Sofia Guzman

Records also showed that some traders in 2009 had one representative as shown by the name on several manager’s checks. Eastern Sta. Maria MPC, Pindangan Estate, Lleno’s Ricemill and Cabusay Ricemill were all represented by Sofia Guzman.

In 2008, at the height of the rice shortage, the National Bureau of Investigation charged Guzman and several others with hoarding, price manipulation and diversion of government rice stocks after a raid on warehouses in Metro Manila.

Refund of fees

These traders, the auditors said, paid the NFA a “service fee” for their license to import rice.

However, the fees were given back to the same companies that claimed the refunds were part of their incentives for delivering the staple early. This practice deprived the NFA of revenues, the report said.

“Service fees, originally intended as revenue collection of NFA and for the purpose of equalizing the pricing gap of NFA import relative to PSF import were refunded at liberal discretion of NFA,” the report said.

In 2010, the 18 companies paid the NFA a total of P400 million in service fees. The agency returned about P298 million to the traders.

Rebates questioned

The auditors questioned the practice of giving rebates, noting the NFA did not have a mechanism back then to monitor the importation of the private traders.

The NFA could neither ascertain if the rice imports entered the country early or if they were sold below market price. The traders, according to the audit team, did not report to the NFA after getting their import permits.

“PSF imports are processed in the name of NFA, hence, the NFA has direct or indirect liability to suppliers and to the BoC/BIR [Bureau of Customs/ Bureau of Internal Revenue]. But NFA has no oversight or regulatory leverage on disposition of imports,” the report said.

Big profits

“PSF importer enjoys the same subsidy as NFA gets for its direct import, but PSF parties sell theirs at commercial prices and keep the profits entirely for themselves, duty and tax-free,” the audit noted.

By doing so, the national government not only subsidized the rice businesses of “real and fictitious” traders, it also allowed them to gain big profits in the market at the expense of taxpayers.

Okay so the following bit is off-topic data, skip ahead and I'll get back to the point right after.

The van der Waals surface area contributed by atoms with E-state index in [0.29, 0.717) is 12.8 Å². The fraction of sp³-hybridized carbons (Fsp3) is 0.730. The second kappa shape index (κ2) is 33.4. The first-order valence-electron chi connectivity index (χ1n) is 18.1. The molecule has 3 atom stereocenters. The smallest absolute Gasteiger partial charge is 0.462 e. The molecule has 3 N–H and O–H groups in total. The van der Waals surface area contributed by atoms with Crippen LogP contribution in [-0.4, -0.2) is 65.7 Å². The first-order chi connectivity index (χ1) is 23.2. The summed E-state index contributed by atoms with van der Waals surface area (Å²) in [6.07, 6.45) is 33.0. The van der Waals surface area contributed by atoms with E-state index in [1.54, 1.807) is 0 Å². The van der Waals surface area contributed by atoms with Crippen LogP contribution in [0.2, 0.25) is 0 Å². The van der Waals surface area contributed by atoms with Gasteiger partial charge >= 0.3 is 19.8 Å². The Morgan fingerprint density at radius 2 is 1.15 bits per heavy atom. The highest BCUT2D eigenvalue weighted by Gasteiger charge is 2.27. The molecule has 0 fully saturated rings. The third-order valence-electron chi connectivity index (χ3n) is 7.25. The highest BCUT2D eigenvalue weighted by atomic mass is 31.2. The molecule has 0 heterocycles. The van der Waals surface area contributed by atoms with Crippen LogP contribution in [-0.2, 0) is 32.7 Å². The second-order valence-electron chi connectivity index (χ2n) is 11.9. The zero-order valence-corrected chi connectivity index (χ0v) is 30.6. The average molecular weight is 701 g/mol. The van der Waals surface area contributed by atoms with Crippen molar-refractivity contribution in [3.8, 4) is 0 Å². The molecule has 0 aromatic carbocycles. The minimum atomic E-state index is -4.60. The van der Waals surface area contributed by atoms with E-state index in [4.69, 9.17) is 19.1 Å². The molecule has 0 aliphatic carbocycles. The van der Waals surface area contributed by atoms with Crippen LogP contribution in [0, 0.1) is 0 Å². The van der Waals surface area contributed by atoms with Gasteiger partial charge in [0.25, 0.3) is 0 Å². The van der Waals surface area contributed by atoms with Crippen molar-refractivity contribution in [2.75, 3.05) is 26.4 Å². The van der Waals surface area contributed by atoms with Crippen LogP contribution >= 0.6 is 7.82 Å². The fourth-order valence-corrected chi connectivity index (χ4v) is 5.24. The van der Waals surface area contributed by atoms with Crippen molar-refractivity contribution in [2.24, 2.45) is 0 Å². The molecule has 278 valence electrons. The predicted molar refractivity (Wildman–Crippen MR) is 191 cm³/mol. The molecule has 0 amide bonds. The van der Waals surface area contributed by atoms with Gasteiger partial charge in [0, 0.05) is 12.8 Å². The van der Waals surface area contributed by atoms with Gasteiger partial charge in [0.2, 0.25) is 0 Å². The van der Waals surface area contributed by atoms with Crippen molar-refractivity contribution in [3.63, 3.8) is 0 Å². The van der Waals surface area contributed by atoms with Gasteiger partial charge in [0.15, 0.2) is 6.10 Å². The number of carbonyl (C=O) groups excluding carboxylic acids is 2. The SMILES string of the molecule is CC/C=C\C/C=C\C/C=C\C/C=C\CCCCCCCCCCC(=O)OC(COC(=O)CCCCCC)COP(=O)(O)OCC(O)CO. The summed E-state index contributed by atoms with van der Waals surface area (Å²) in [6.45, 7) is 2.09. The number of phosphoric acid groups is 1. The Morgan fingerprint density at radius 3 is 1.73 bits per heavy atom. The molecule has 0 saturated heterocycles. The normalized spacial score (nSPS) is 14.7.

Private sector importation was not the only “red flag” that caught the attention of the audit team when it examined the procurement process to trace the surge in the agency’s debt to P120 billion as of December 2010.

The report said the country’s purchase of rice in the last decade was marred by wrong timing, over-importation, off-the-mark estimates of per capita consumption and poor rice intelligence and management, which all contributed to the price increases, shortage and mounting debts.

Like oil, rice is sensitive to world events and market speculation. Agricultural and policy decisions of rice sellers and buyers like the Philippines are closely monitored as they affect the global price of rice.

Wrong timing

As the world’s biggest rice importer, it was in the interest of the Philippines to buy at the lowest price if possible.

But in the past decade, the audit found out that the country bought rice under questionable schemes that compelled it to pay premium and significantly way above benchmark prices.

The auditors said they were flabbergasted by the adjustments the NFA made in 2004-2005 to buy rice at the latter part of the year when it was the “lean months” for rice exporters like Thailand and Vietnam.

If a country needs to buy rice from these producers, the best time to order it is the first quarter of the year when harvests kicked in.

The practice of importing rice in the last quarter of the year was repeated in 2009. The government ordered 2.2 million MT of rice from Thailand, Vietnam and Pakistan from Nov. 4, 2009 to Dec. 15, 2009.

There were four bidding sessions conducted in that period, a method that pushed prices upward and put the government at a disadvantage, the auditors said.

“Why order in the lean months and why that much bulk? Of course, you will have to pay premium for it,” the auditors said.

Records from the NFA showed that during this period, the Philippines paid as much as $692/MT when it ordered 61,565.875 MT from Vietnam.

Banayo said this was about $200 more than the prevailing global market price in the first half of the year. The increment, he noted, was too much, even if freight and interests costs were factored in.

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TAGS: Government contract, Government offices & agencies, Graft & Corruption, import, International (Foreign) Trade, Rice problem, Smuggling